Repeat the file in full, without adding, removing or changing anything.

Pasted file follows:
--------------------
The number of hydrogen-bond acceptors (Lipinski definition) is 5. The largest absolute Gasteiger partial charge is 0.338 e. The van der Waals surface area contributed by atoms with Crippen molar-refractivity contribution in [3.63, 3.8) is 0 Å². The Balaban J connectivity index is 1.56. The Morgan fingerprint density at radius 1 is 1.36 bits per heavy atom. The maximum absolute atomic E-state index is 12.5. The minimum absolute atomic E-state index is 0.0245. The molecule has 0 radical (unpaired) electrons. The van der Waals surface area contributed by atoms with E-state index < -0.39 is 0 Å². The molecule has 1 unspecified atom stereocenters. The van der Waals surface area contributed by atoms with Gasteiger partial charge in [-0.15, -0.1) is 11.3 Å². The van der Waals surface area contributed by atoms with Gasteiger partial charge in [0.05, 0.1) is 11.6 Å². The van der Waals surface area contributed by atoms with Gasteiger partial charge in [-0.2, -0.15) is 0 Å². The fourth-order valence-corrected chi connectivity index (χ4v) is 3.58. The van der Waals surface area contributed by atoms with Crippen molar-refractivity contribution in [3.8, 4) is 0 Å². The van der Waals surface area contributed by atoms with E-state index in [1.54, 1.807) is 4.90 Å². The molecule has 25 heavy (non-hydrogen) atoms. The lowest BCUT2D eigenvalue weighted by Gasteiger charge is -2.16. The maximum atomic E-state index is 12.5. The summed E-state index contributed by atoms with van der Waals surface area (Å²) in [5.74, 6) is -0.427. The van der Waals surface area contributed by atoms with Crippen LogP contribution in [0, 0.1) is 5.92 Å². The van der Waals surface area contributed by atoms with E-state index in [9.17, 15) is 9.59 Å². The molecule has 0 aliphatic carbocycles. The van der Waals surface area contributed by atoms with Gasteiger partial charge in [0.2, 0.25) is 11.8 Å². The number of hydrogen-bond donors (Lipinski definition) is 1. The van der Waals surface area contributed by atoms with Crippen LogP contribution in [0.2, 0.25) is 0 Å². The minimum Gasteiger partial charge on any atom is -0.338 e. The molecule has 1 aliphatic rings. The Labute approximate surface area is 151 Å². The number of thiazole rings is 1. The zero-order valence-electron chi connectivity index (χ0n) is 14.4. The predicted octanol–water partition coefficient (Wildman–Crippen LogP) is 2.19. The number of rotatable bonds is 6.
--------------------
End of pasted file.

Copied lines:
The number of hydrogen-bond acceptors (Lipinski definition) is 5. The largest absolute Gasteiger partial charge is 0.338 e. The van der Waals surface area contributed by atoms with Crippen molar-refractivity contribution in [3.63, 3.8) is 0 Å². The Balaban J connectivity index is 1.56. The Morgan fingerprint density at radius 1 is 1.36 bits per heavy atom. The maximum absolute atomic E-state index is 12.5. The minimum absolute atomic E-state index is 0.0245. The molecule has 0 radical (unpaired) electrons. The van der Waals surface area contributed by atoms with E-state index < -0.39 is 0 Å². The molecule has 1 unspecified atom stereocenters. The van der Waals surface area contributed by atoms with Gasteiger partial charge in [-0.15, -0.1) is 11.3 Å². The van der Waals surface area contributed by atoms with Gasteiger partial charge in [0.05, 0.1) is 11.6 Å². The van der Waals surface area contributed by atoms with Gasteiger partial charge in [-0.2, -0.15) is 0 Å². The fourth-order valence-corrected chi connectivity index (χ4v) is 3.58. The van der Waals surface area contributed by atoms with Crippen molar-refractivity contribution in [3.8, 4) is 0 Å². The van der Waals surface area contributed by atoms with E-state index in [1.54, 1.807) is 4.90 Å². The molecule has 25 heavy (non-hydrogen) atoms. The lowest BCUT2D eigenvalue weighted by Gasteiger charge is -2.16. The maximum atomic E-state index is 12.5. The summed E-state index contributed by atoms with van der Waals surface area (Å²) in [5.74, 6) is -0.427. The van der Waals surface area contributed by atoms with Crippen LogP contribution in [0, 0.1) is 5.92 Å². The van der Waals surface area contributed by atoms with E-state index in [9.17, 15) is 9.59 Å². The molecule has 0 aliphatic carbocycles. The van der Waals surface area contributed by atoms with Gasteiger partial charge in [0.2, 0.25) is 11.8 Å². The number of hydrogen-bond donors (Lipinski definition) is 1. The van der Waals surface area contributed by atoms with Crippen LogP contribution in [0.2, 0.25) is 0 Å². The minimum Gasteiger partial charge on any atom is -0.338 e. The molecule has 1 aliphatic rings. The Labute approximate surface area is 151 Å². The number of thiazole rings is 1. The zero-order valence-electron chi connectivity index (χ0n) is 14.4. The predicted octanol–water partition coefficient (Wildman–Crippen LogP) is 2.19. The number of rotatable bonds is 6.